Obtaining an Arsenal of Fly Fishing Knots: The Palomar Knot

By Levi Opsatnic.  


If you remember, I’ve detailed how to tie the Nail Knot and the Loop-to-Loop knot. Now, I’ll finish my discussion of crucial fly fishing knots by explaining the knot that is necessary to successfully attaching your fly to the tippet. This knot is called the Palomar Knot, and for the demonstration I will use a circular piece of metal so it can be seen easier.

In my experience this knot is the strongest and most low profile knot there is to tie your fly onto your tippet. In fact, I have found that often your tippet will break before the knot does, and for that reason I use this knot almost exclusively when tying flies onto my tippet.

  1. Run your tippet through the eye of the hook and turn it around and bring it back through the eye again. This effectively doubles your line through the eye and creates a loop on one end and two pieces of material on the other.
  2. Once you have doubled your tippet through the eye, hold your loop in one hand and both your main tippet and the tag end of your tippet in the other. Tie an overhand knot creating a loop at the end of your tippet. Don’t panic. This loop will later be used to finish the knot. Image2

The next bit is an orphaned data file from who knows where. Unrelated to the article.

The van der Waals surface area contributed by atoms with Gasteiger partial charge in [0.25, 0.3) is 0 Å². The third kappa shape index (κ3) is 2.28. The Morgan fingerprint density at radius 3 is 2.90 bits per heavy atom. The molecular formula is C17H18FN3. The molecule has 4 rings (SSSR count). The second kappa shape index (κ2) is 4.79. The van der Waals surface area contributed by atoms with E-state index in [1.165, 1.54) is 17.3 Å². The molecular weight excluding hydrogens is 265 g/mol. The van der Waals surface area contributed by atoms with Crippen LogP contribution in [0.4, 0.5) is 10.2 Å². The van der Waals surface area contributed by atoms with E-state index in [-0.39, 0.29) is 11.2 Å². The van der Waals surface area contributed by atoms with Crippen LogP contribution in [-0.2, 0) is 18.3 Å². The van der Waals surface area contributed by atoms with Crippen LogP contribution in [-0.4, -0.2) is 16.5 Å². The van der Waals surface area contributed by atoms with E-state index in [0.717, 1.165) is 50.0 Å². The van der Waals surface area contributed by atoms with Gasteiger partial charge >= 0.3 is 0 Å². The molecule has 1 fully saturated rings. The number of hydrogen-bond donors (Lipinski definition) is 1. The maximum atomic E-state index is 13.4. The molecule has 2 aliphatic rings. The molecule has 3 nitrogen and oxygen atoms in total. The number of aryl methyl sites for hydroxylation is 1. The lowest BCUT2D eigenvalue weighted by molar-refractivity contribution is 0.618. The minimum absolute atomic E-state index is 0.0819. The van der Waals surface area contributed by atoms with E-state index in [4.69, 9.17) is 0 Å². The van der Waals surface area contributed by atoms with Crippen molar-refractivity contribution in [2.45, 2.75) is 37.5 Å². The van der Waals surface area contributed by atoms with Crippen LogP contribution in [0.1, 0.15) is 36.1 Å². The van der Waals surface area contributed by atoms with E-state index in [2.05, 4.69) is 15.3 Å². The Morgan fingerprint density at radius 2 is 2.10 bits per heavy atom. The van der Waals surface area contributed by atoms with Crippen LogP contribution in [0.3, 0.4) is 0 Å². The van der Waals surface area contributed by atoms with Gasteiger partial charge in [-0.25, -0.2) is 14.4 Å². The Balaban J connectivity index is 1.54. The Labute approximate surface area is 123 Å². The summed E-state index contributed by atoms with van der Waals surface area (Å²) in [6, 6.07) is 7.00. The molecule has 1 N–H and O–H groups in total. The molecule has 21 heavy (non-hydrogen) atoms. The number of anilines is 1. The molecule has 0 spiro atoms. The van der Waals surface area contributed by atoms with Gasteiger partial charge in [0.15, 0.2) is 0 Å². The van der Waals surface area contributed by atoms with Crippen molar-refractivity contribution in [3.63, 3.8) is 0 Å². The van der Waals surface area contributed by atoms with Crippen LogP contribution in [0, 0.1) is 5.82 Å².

3. Now take the loop in the end of your tippet and manipulate the hook through it so it is now on the opposite side of your hook. Image3
  4. Once your loop is oriented on the other side of your hook you can pull it tight. (Tip: I have found that you really only need to pull one end of the tag in order to tighten the knot. In fact only pulling the tag end will result in having to cut less of your tippet off in the end.)

Final Knot


As you can see, knots don’t have to be as complicated as they are made out to be. With the right amount of practice you can have yourself tying these knots in pitch black conditions with swarms of mayflies buzzing around you. After all, that is when the fishing is best.

One final thing to remember about knots is that when pulling them tight, they will also move better and easier with a little bit of lubricant. Most fly fishers tend to use saliva; however, that is not always the most sanitary methods. I would suggest simply using some of the water from the stream or lake you are fishing.

Happy fly fishing everyone!

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